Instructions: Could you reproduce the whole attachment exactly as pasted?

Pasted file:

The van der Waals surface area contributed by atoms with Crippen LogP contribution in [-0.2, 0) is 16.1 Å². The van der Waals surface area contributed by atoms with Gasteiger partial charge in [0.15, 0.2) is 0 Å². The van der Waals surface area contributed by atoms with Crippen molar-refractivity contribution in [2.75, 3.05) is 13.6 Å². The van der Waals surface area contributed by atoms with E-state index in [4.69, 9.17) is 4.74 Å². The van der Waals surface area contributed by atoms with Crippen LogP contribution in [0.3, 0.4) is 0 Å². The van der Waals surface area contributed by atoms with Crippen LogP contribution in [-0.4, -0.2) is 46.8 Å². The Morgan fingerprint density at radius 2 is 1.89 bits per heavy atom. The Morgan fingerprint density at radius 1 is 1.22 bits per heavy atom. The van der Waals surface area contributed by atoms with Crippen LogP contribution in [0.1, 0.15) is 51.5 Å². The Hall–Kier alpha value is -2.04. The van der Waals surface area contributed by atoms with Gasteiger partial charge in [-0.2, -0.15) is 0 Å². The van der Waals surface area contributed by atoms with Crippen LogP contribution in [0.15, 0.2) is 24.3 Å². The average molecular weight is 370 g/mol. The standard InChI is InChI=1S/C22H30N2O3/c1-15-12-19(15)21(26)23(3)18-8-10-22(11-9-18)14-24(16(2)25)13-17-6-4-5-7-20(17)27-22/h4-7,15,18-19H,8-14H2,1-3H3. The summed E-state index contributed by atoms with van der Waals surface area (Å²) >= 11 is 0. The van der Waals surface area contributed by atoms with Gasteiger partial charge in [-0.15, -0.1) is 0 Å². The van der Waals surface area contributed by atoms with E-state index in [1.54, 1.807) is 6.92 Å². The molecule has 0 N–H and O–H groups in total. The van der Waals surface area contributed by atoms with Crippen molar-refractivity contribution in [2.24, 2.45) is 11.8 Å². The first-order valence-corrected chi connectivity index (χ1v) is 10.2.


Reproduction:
The van der Waals surface area contributed by atoms with Crippen LogP contribution in [-0.2, 0) is 16.1 Å². The van der Waals surface area contributed by atoms with Gasteiger partial charge in [0.15, 0.2) is 0 Å². The van der Waals surface area contributed by atoms with Crippen molar-refractivity contribution in [2.75, 3.05) is 13.6 Å². The van der Waals surface area contributed by atoms with E-state index in [4.69, 9.17) is 4.74 Å². The van der Waals surface area contributed by atoms with Crippen LogP contribution in [0.3, 0.4) is 0 Å². The van der Waals surface area contributed by atoms with Crippen LogP contribution in [-0.4, -0.2) is 46.8 Å². The Morgan fingerprint density at radius 2 is 1.89 bits per heavy atom. The Morgan fingerprint density at radius 1 is 1.22 bits per heavy atom. The van der Waals surface area contributed by atoms with Crippen LogP contribution in [0.1, 0.15) is 51.5 Å². The Hall–Kier alpha value is -2.04. The van der Waals surface area contributed by atoms with Gasteiger partial charge in [-0.2, -0.15) is 0 Å². The van der Waals surface area contributed by atoms with Crippen LogP contribution in [0.15, 0.2) is 24.3 Å². The average molecular weight is 370 g/mol. The standard InChI is InChI=1S/C22H30N2O3/c1-15-12-19(15)21(26)23(3)18-8-10-22(11-9-18)14-24(16(2)25)13-17-6-4-5-7-20(17)27-22/h4-7,15,18-19H,8-14H2,1-3H3. The summed E-state index contributed by atoms with van der Waals surface area (Å²) >= 11 is 0. The van der Waals surface area contributed by atoms with Gasteiger partial charge in [-0.15, -0.1) is 0 Å². The van der Waals surface area contributed by atoms with E-state index in [1.54, 1.807) is 6.92 Å². The molecule has 0 N–H and O–H groups in total. The van der Waals surface area contributed by atoms with Crippen molar-refractivity contribution in [2.24, 2.45) is 11.8 Å². The first-order valence-corrected chi connectivity index (χ1v) is 10.2.